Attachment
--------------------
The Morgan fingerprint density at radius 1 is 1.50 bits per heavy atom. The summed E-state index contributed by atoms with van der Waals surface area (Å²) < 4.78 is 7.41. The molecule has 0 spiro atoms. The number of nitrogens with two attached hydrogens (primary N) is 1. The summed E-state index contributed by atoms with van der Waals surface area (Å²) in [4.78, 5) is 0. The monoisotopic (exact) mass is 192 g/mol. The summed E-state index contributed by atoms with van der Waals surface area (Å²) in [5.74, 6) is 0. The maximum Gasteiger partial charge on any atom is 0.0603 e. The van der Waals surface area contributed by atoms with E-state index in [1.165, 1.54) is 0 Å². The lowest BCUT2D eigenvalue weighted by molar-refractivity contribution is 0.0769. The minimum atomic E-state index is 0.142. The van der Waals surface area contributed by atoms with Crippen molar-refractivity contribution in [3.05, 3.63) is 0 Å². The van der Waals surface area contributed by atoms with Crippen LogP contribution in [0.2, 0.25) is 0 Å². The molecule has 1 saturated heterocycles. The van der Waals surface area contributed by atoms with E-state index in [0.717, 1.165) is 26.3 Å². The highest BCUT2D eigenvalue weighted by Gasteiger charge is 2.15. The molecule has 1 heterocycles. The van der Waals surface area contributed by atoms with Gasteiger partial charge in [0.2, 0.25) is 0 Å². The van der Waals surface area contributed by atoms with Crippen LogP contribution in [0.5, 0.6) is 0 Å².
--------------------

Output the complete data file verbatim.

The Morgan fingerprint density at radius 1 is 1.50 bits per heavy atom. The summed E-state index contributed by atoms with van der Waals surface area (Å²) < 4.78 is 7.41. The molecule has 0 spiro atoms. The number of nitrogens with two attached hydrogens (primary N) is 1. The summed E-state index contributed by atoms with van der Waals surface area (Å²) in [4.78, 5) is 0. The monoisotopic (exact) mass is 192 g/mol. The summed E-state index contributed by atoms with van der Waals surface area (Å²) in [5.74, 6) is 0. The maximum Gasteiger partial charge on any atom is 0.0603 e. The van der Waals surface area contributed by atoms with E-state index in [1.165, 1.54) is 0 Å². The lowest BCUT2D eigenvalue weighted by molar-refractivity contribution is 0.0769. The minimum atomic E-state index is 0.142. The van der Waals surface area contributed by atoms with Crippen molar-refractivity contribution in [3.05, 3.63) is 0 Å². The van der Waals surface area contributed by atoms with Crippen LogP contribution in [0.2, 0.25) is 0 Å². The molecule has 1 saturated heterocycles. The van der Waals surface area contributed by atoms with E-state index in [0.717, 1.165) is 26.3 Å². The highest BCUT2D eigenvalue weighted by Gasteiger charge is 2.15. The molecule has 1 heterocycles. The van der Waals surface area contributed by atoms with Gasteiger partial charge in [0.2, 0.25) is 0 Å². The van der Waals surface area contributed by atoms with Crippen LogP contribution in [0.5, 0.6) is 0 Å².